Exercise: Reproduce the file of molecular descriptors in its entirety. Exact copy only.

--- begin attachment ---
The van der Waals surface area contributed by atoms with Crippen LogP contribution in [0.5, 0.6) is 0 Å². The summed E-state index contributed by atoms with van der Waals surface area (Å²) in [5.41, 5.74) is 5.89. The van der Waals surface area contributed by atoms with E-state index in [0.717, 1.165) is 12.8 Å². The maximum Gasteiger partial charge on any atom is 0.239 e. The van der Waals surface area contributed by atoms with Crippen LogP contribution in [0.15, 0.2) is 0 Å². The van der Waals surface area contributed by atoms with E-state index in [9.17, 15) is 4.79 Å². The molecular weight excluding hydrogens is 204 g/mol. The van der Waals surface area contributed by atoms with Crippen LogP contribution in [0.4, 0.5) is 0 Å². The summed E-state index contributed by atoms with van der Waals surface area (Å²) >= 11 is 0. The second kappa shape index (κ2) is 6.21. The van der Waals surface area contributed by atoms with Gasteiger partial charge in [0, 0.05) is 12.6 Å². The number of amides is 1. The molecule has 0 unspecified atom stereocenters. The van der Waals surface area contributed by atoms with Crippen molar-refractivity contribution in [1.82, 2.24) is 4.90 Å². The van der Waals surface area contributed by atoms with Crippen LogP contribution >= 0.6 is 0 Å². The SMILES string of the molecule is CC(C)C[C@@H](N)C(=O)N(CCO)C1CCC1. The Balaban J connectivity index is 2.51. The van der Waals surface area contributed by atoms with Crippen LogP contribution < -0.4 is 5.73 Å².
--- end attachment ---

The van der Waals surface area contributed by atoms with Crippen LogP contribution in [0.5, 0.6) is 0 Å². The summed E-state index contributed by atoms with van der Waals surface area (Å²) in [5.41, 5.74) is 5.89. The van der Waals surface area contributed by atoms with E-state index in [0.717, 1.165) is 12.8 Å². The maximum Gasteiger partial charge on any atom is 0.239 e. The van der Waals surface area contributed by atoms with Crippen LogP contribution in [0.15, 0.2) is 0 Å². The van der Waals surface area contributed by atoms with E-state index in [9.17, 15) is 4.79 Å². The molecular weight excluding hydrogens is 204 g/mol. The van der Waals surface area contributed by atoms with Crippen LogP contribution in [0.4, 0.5) is 0 Å². The summed E-state index contributed by atoms with van der Waals surface area (Å²) >= 11 is 0. The second kappa shape index (κ2) is 6.21. The van der Waals surface area contributed by atoms with Gasteiger partial charge in [0, 0.05) is 12.6 Å². The number of amides is 1. The molecule has 0 unspecified atom stereocenters. The van der Waals surface area contributed by atoms with Crippen molar-refractivity contribution in [1.82, 2.24) is 4.90 Å². The van der Waals surface area contributed by atoms with Crippen LogP contribution >= 0.6 is 0 Å². The SMILES string of the molecule is CC(C)C[C@@H](N)C(=O)N(CCO)C1CCC1. The Balaban J connectivity index is 2.51. The van der Waals surface area contributed by atoms with Crippen LogP contribution < -0.4 is 5.73 Å².